Primary Sources for Chapter 10
Liberation of Mind and Body: Early Modern Europe, 1543 to 1815
The Recantation of Galileo: the astronomer surrenders to the accusations of the Inquisition.
Content Question: To what specifically does Galileo plead guilty?
Analysis Question: How would his promises about future behavior satisfy the Church authorities?
Evaluative Questions: How should the maintenance of authority be balanced against the pursuit of knowledge?
Voltaire on Tolerance: an article from his Philosophical Dictionary wrestles with the causes of and means toward religious toleration.
Content Question: According to Voltaire, what are the causes for intolerance and persecution?
Analysis Question: What distinctions does Voltaire make between individual and state-sponsored actions?
Evaluative Questions: How achieveable are Voltaire's solutions toward more tolerance?
The Behavior of Louis XIV: the Duc de Saint-simon offers his views of the monarch.
Content Question: What are the strengths and weaknesses of Louis XIV according to Saint-simon?
Analysis Question: How do Louis XIV’s court and life reflect the mechanims of power for absolute monarchy?
Evaluative Questions: What would be the long-term challenges of absolute monarchy given Louis XIV’s methods? How does Louis compare and contrast with other rulers (e.g. Hammurabi, Cyrus, Julius Cæsar, Augustus, Charlemagne, William “the Conqueror,” or Napoleon)?
The Declaration of Independence: The official explanation for the Americans’ separation from Great Britain.
Content Question: What are the key complaints about British tyranny?
Analysis Question: How is the Declaration designed to gain sympathy from intellectuals of the Enlightenment?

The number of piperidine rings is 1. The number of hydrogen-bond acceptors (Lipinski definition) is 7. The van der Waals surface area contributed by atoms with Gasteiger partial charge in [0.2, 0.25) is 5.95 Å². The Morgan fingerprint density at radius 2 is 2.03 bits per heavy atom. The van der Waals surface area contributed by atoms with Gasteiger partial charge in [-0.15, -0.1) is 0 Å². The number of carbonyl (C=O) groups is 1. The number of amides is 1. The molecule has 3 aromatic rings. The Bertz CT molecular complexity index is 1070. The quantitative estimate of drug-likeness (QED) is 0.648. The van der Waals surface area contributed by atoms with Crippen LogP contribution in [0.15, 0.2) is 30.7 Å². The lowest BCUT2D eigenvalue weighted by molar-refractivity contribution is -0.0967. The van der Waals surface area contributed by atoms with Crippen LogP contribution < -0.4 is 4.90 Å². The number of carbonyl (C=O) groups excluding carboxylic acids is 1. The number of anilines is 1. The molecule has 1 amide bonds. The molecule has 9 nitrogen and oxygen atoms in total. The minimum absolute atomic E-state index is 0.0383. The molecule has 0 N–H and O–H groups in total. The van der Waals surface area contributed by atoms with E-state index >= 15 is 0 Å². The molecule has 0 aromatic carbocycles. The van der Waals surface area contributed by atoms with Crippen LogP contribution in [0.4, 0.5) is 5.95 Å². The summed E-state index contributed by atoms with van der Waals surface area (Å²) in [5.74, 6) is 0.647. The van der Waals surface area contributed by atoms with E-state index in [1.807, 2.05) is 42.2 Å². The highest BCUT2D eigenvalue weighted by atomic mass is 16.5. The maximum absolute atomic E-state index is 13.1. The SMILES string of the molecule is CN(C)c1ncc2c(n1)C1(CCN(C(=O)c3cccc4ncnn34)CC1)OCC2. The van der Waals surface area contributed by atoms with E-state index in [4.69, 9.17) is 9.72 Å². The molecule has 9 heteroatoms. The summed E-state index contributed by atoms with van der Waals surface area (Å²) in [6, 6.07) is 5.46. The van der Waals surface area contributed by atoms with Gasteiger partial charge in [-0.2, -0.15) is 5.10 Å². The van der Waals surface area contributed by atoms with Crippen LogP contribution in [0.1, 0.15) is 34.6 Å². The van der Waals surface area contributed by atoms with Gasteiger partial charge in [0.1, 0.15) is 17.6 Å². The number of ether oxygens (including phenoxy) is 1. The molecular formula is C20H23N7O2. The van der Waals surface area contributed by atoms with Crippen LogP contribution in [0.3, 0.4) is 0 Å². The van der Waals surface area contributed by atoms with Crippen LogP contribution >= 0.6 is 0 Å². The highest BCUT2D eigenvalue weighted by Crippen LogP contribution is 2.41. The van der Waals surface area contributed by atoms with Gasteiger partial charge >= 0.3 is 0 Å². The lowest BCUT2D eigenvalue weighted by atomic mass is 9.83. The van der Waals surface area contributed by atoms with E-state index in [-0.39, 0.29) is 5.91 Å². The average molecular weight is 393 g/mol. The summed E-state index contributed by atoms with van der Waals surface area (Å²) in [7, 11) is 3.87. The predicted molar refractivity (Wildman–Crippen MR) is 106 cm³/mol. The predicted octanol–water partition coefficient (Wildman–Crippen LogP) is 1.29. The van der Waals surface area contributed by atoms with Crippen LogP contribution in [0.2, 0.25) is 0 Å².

Evaluative Questions: Given how the British government actually worked, how legitimate is if for the Americans to blame the king? How much in the document is propaganda rather than fact?
Declaration of the Rights of Man and the Citizen: The foundational document of French liberties.
Content Question: What are the main propositions of this declaration?
Analysis Question: How are these rules similar to the American Bill of Rights?
Evaluative Questions: How do these laws reflect the ideals of the Enlightenment?
For a view from the opposite sex, seeDeclaration of the Rights of Woman and the Citizeness? How does it compare to the "Man's" version?
"What is the Third Estate?" by Abbé Sieyes: a member of the first estate declares his support for the third.
The Levée en Masse: a call to the radical defense of France as it was being invaded by foreign armies.
Napoleon’s Report on the Condition of France: The new emperor sums up what he has accomplished.
Content Question: What are the most important accomplishments listed here?
Analysis Question: How do these reflect the virtues of the Enlightenment?
Evaluative Questions: How do these claims compare and contrast with other rulers (e.g. Hammurabi, Cyrus, Julius Cæsar, Augustus, Charlemagne, William “the Conqueror,” or Louis XIV)?